My general guideline (when I was able to see such info directly) was that about 20% of users were using devices more than two years old. A surprising number use five year old devices. There are (unless explicitly kicked off the system due to technical incompatibilities) users of ten year old mobiles still hanging around.
This was always just a regular part of the segmentation; after 6 months so many people will have new devices, after 18 months, you can start to expect saturation as long as a majority of devices sold have the feature, so plan your marketing and advertising budgets for the long haul.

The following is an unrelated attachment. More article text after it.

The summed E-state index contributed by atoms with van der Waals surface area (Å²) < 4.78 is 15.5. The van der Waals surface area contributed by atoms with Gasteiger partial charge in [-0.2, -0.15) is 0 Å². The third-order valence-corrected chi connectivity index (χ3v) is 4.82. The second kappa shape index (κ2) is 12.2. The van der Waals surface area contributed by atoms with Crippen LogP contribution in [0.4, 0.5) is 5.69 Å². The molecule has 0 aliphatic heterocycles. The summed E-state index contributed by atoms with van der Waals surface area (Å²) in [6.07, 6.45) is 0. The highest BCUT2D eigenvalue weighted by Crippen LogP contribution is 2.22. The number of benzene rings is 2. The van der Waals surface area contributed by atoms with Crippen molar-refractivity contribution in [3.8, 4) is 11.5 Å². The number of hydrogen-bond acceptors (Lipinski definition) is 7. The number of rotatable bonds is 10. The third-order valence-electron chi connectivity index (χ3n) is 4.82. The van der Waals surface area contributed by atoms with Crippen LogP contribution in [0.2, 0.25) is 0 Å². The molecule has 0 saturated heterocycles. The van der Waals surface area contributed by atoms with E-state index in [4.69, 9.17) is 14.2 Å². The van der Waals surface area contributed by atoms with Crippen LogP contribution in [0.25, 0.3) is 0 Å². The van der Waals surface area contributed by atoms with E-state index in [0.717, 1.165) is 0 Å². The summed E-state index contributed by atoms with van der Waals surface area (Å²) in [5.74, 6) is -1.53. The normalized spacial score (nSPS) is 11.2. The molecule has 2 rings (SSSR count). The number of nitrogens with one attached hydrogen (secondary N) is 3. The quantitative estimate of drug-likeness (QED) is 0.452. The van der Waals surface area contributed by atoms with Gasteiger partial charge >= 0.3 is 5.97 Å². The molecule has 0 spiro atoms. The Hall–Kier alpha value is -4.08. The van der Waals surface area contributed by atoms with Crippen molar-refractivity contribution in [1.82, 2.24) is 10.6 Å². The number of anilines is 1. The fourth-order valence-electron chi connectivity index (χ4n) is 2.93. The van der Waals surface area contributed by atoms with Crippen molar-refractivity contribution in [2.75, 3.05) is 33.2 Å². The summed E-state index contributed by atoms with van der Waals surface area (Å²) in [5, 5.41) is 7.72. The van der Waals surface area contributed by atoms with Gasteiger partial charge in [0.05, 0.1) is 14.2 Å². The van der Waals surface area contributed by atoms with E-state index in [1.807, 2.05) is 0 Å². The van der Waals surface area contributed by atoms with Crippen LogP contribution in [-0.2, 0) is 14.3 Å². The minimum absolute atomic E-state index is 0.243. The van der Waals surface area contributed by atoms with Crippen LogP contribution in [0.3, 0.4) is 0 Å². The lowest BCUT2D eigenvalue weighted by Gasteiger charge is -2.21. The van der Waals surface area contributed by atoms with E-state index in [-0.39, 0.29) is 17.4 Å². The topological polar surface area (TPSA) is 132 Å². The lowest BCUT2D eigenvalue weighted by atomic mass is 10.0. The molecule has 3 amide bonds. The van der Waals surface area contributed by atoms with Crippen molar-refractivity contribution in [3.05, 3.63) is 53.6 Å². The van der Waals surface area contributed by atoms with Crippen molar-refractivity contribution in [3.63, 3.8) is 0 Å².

But this BBC article on Challenges to a ‘cashless’ world brings up a good point. The lifecycle we have gotten used to for the last decade or so has stalled. Drops in sales are not just mobile manufacturers doing badly, but consumers not buying things. Aside from straight revenue losses, they are not getting the new, exciting stuff into the field.
Although so far everyone is still plenty excited about just getting their websites onto phones and still ranting about touch, what happens when someone tries to implement, say nfc to support a mobile banking initiative? Or what happens to all those wimax towers?
I actually have no idea. I think I’ve reached the end of my ability to understand macroeconomics and business strategy. But maybe I can persuade Barbara to comment on it.